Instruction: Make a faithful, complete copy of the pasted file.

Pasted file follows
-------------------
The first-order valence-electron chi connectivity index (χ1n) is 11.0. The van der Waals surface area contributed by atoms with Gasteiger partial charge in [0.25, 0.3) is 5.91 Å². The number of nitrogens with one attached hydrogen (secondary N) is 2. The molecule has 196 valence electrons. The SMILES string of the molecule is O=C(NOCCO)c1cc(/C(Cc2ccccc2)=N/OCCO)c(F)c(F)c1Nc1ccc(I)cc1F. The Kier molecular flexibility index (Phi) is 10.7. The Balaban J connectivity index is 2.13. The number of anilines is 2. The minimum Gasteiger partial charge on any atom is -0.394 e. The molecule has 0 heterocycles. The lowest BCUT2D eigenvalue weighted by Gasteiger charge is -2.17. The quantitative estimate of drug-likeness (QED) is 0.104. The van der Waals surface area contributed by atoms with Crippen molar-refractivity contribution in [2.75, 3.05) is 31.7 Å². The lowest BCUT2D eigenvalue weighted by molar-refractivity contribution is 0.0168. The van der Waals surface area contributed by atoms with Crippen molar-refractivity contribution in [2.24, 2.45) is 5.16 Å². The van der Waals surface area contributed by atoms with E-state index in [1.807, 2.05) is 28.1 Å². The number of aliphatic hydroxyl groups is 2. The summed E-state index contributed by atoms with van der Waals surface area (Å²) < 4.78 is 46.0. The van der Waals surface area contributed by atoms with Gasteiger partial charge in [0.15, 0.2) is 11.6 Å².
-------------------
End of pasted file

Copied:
The first-order valence-electron chi connectivity index (χ1n) is 11.0. The van der Waals surface area contributed by atoms with Gasteiger partial charge in [0.25, 0.3) is 5.91 Å². The number of nitrogens with one attached hydrogen (secondary N) is 2. The molecule has 196 valence electrons. The SMILES string of the molecule is O=C(NOCCO)c1cc(/C(Cc2ccccc2)=N/OCCO)c(F)c(F)c1Nc1ccc(I)cc1F. The Kier molecular flexibility index (Phi) is 10.7. The Balaban J connectivity index is 2.13. The number of anilines is 2. The minimum Gasteiger partial charge on any atom is -0.394 e. The molecule has 0 heterocycles. The lowest BCUT2D eigenvalue weighted by Gasteiger charge is -2.17. The quantitative estimate of drug-likeness (QED) is 0.104. The van der Waals surface area contributed by atoms with Crippen molar-refractivity contribution in [2.75, 3.05) is 31.7 Å². The lowest BCUT2D eigenvalue weighted by molar-refractivity contribution is 0.0168. The van der Waals surface area contributed by atoms with Crippen molar-refractivity contribution in [2.24, 2.45) is 5.16 Å². The van der Waals surface area contributed by atoms with E-state index in [1.807, 2.05) is 28.1 Å². The number of aliphatic hydroxyl groups is 2. The summed E-state index contributed by atoms with van der Waals surface area (Å²) < 4.78 is 46.0. The van der Waals surface area contributed by atoms with Gasteiger partial charge in [0.15, 0.2) is 11.6 Å².